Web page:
Re: Scrambling Principle
> I am working with Rich Taborek at nSerial and want to learn more about
> the scrambler/descrambler function. I was re-reading your
> presentation from the Kauai IEEE Plenary meeting in Nov 1999 titled
> "Low overhead coding proposal for 10Gb/s serial links." Here is the URL:
> On the slide labeled "Scrambling principle," (I think it's page 13)
> you show an example of the scrambler/descrambler parallel form. I am
> having a hard time understanding how the serial form and the parallel
> form are related. Can you explain how the parallel form is derived
> from the scrambler polynomial or give me a reference?
Unfortunately, the parallel scrambler I showed in Kauai had a different
polynomial than the serial scrambler, so you really had no hope of
figuring it out. Sorry about that. I had just cut-and-pasted some
examples that were handy without checking that they were consistent.
So let's work out the parallel version of the 3-bit scrambler example
shown in the URL above. The serial scrambler is given by:
D(t) ----------(X)------------------------------+--> S(t)
| ^ |
| | |
+--[ S(t-3) ]--+--[ S(t-2) ]----[ S(t-1) ]<----+
Where D(t) is input data, S(t) is the corresponding output data at
time t, where t=0,1,2,3... as time increases. Brackets "" denote
latched signals, or a delay of one clock time.
A recursion equation describing the scrambler is:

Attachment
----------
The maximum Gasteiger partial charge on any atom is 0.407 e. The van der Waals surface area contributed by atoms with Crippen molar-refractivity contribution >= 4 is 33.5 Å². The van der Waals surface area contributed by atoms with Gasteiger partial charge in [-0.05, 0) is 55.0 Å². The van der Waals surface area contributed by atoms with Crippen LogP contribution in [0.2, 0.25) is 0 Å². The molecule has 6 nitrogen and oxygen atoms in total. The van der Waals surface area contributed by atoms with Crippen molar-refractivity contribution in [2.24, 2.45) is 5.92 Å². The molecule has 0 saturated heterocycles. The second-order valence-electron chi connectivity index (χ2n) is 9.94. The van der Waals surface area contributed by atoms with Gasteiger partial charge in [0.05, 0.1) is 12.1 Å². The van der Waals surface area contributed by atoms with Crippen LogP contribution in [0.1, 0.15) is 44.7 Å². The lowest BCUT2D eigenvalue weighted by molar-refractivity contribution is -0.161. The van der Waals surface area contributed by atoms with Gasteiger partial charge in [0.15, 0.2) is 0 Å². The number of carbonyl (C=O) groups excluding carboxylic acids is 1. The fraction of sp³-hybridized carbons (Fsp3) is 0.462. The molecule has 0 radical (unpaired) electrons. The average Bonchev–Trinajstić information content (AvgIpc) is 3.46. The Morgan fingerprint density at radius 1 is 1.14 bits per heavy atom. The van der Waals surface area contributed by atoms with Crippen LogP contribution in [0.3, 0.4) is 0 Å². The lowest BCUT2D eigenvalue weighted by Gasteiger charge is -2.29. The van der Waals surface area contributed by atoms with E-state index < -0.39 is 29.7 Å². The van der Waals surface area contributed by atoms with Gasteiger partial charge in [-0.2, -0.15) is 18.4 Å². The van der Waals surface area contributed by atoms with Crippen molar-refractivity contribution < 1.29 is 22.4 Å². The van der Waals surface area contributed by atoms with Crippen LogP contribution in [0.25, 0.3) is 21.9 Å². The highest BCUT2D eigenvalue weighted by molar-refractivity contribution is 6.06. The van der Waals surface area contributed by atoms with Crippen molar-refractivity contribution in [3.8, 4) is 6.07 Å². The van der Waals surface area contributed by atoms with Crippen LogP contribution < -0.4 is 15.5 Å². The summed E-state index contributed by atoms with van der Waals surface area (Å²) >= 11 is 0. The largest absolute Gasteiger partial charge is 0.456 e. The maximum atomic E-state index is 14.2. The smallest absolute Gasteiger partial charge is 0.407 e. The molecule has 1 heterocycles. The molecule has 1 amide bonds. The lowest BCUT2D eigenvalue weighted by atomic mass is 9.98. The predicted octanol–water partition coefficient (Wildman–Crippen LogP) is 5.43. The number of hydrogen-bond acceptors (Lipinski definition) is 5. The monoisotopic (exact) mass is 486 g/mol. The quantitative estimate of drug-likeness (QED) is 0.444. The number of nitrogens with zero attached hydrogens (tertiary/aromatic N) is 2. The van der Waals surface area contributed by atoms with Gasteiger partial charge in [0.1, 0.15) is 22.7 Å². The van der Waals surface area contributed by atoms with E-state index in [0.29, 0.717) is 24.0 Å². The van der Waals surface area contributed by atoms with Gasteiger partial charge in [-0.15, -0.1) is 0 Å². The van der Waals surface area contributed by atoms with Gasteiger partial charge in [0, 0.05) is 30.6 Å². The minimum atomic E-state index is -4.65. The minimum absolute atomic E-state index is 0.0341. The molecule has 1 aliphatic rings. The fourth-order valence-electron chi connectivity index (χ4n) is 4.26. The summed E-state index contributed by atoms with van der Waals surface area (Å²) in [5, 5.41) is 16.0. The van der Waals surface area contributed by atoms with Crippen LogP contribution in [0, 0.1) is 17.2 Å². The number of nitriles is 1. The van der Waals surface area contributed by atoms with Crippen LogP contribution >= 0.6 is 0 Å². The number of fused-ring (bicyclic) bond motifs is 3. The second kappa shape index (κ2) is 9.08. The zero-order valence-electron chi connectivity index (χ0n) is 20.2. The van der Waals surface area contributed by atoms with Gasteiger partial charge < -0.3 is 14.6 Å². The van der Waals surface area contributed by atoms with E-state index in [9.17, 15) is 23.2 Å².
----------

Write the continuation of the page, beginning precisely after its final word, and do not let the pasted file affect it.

S(t) = S(t-3) + S(t-2) + D(t)
where "+" denotes modulo-2 addition (exclusive-or function). In
the figure, I have used "(X)" for the same function.
I find it convenient to rearrange the terms and add an offset to make
all the indices positive:
(i) S(3) = S(0) + S(1) + D(3)
(ii) D(3) = S(3) + S(1) + S(0) (subtraction and addition are equivalent)
This corresponds to a scrambler with a polynomial typically notated as
X^3 + X^1 + X^0
Now lets parallelize the function to make a 4-bit wide scrambler. I'll
drop the parenthesis now so S(4) == S4.
We would like to take the four data bits D5-8 and generate the scrambled
bits S5-8 in a single clocked operation.
From the recursion relation (i):
S5 = S2 + S3 + D5
S6 = S3 + S4 + D6
S7 = S4 + S5 + D7
S8 = S5 + S6 + D8
This can implemented as:
D5 ------(X)-+----> S5 output
S2+S3 --->+ +---[ S1 ]--
D6 ------(X)-+----> S6 output
S3+S4 --->+ +---[ S2 ]--
D7 ------(X)-+----> S7 output
S4+S5 --->+ +---[ S3 ]--
D8 ------(X)-+----> S8 output
S5+S6 --->+ +---[ S4 ]--
So, S5-S8 are generated in one clock cycle from D5-D8. One bank of
latches are used to store the previously computed values of S1-S4 and
these are used in the recurrence relation. The critical patch consists
of the S7 and S8 computations. S7 for instance is defined as
S7 = S5 + S4 + D7
S5 is not available in the storage latches, so must be generated by
S5 = S3 + S2 + D6
So the true equation for S7 is:
S7 = (S3 + S2 + D6) + S4 + D7
and can be readily implemented in the above diagram with a two-deep
cascade of 3-input XOR gates.
Extension of this example to X^58 + X^19 + 1 with a 64-wide data path
should be obvious. Please let me know if you find any errors.